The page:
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Agronomic and Environmental Assessment of a Polyculture Rooftop Soilless Urban Home Garden in a Mediterranean City

Boneta, Anna; Rufí-Salís, Martí; Ercilla-Montserrat, Mireia; Gabarrell, Xavier; Rieradevall, Joan

Frontiers in Plant Science; Crop and Product Physiology; Innovative Growing Solutions for Plant Cultivation in the Urban Environment. 22 March 2019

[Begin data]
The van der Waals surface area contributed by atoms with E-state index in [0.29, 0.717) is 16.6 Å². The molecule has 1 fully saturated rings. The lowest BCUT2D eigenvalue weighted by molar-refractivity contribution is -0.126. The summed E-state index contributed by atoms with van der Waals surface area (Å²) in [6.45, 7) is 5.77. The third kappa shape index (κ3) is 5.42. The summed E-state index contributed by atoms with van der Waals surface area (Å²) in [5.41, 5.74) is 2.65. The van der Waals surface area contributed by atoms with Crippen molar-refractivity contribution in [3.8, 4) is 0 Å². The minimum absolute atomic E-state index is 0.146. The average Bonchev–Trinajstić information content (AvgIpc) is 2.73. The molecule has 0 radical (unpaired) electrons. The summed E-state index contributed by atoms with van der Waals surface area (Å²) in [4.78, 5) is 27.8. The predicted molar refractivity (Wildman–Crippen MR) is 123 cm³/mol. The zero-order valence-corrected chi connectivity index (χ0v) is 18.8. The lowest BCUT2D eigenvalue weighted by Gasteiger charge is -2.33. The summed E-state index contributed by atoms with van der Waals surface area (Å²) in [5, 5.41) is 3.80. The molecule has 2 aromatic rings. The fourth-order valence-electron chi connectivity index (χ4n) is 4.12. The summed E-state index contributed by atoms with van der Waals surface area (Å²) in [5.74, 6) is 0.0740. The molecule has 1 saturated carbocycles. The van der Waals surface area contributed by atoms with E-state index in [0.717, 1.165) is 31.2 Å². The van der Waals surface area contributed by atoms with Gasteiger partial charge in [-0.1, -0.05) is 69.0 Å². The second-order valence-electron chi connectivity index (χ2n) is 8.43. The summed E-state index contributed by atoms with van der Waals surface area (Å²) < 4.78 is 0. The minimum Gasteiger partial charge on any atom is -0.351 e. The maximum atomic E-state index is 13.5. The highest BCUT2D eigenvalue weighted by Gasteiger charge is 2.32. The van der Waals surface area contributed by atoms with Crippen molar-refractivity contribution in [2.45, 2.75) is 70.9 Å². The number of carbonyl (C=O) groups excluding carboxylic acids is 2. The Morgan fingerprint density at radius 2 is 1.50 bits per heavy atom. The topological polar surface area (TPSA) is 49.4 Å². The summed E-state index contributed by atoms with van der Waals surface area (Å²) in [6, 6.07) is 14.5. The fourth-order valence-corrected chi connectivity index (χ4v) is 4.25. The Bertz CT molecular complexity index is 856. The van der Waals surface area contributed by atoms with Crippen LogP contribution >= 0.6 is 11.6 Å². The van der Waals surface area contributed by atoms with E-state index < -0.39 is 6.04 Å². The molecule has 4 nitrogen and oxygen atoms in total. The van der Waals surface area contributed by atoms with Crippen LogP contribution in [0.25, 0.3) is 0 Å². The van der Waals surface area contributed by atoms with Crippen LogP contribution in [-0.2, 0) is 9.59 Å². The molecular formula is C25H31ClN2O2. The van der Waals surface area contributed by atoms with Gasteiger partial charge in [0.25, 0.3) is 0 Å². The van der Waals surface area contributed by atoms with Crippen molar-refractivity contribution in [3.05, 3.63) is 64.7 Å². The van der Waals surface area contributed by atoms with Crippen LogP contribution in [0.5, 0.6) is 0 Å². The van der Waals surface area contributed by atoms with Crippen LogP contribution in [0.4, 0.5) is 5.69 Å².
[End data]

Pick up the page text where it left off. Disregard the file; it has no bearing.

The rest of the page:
Urban planning has been focusing its attention on urban rooftop agriculture as an innovative way to produce local and reliable food in unused spaces in cities. However, there is a lack of quantitative data on soilless urban home gardens and their contribution to self-sufficiency. The aim of the present study is to provide quantitative agronomic and environmental data on an actual soilless urban garden to estimate its degree of self-sufficiency and sustainability. For this purpose, an 18 m2 soilless polyculture rooftop urban home garden in the city center of Barcelona was analyzed. From 2015 to 2017, 22 different crops were grown to feed 2 people in an open-air soilless system, and a life cycle assessment was performed. A total productivity of 10.6 kg/m2/year was achieved, meaning that 5.3 m2 would be needed to fulfill the yearly vegetable requirements of an average citizen (in terms of weight). Considering the vegetable market basket of Catalonia, an 8.2 m2 soilless garden would be needed to cover 62% of the market basket for one person. The top 5 most productive crops were tomato, chard, lettuce, pepper and eggplant, accounting for 85.5% of the total production. The water consumption was 3.7 L/m2/day, and 3.3 kg/year/m2 of waste was generated. A high degree of self-sufficiency was achieved, although adjustments could be made to adapt the production to the market basket. The environmental assessment showed that the fertilizers and their associated leachates accounted for the highest environmental impacts in all the studied impact categories. Overall, 0.6 kg CO2 eq. was generated per kg of vegetables produced. The quantitative data provided by the present study offer a reference from which urban planners and researchers can project future implementations of rooftop urban agriculture (UA) on a large scale.